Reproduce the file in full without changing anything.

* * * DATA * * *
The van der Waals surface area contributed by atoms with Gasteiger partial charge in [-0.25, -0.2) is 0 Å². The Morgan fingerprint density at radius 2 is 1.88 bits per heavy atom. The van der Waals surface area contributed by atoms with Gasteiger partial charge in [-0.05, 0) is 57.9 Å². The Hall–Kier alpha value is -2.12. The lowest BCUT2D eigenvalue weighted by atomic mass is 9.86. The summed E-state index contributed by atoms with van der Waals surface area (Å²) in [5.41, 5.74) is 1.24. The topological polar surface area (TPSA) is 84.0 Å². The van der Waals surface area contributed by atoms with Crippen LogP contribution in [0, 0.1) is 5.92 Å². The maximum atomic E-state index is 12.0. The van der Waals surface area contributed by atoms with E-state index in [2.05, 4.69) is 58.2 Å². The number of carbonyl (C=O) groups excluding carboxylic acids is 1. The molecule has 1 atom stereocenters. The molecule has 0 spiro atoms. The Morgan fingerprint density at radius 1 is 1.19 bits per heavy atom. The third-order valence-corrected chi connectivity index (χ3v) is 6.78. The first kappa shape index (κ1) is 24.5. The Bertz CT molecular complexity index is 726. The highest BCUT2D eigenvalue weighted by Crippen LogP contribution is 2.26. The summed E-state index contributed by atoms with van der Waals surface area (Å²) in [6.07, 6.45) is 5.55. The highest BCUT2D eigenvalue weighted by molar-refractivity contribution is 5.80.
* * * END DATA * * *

The van der Waals surface area contributed by atoms with Gasteiger partial charge in [-0.25, -0.2) is 0 Å². The Morgan fingerprint density at radius 2 is 1.88 bits per heavy atom. The van der Waals surface area contributed by atoms with Gasteiger partial charge in [-0.05, 0) is 57.9 Å². The Hall–Kier alpha value is -2.12. The lowest BCUT2D eigenvalue weighted by atomic mass is 9.86. The summed E-state index contributed by atoms with van der Waals surface area (Å²) in [5.41, 5.74) is 1.24. The topological polar surface area (TPSA) is 84.0 Å². The van der Waals surface area contributed by atoms with Crippen LogP contribution in [0, 0.1) is 5.92 Å². The maximum atomic E-state index is 12.0. The van der Waals surface area contributed by atoms with E-state index in [2.05, 4.69) is 58.2 Å². The number of carbonyl (C=O) groups excluding carboxylic acids is 1. The molecule has 1 atom stereocenters. The molecule has 0 spiro atoms. The Morgan fingerprint density at radius 1 is 1.19 bits per heavy atom. The third-order valence-corrected chi connectivity index (χ3v) is 6.78. The first kappa shape index (κ1) is 24.5. The Bertz CT molecular complexity index is 726. The highest BCUT2D eigenvalue weighted by Crippen LogP contribution is 2.26. The summed E-state index contributed by atoms with van der Waals surface area (Å²) in [6.07, 6.45) is 5.55. The highest BCUT2D eigenvalue weighted by molar-refractivity contribution is 5.80.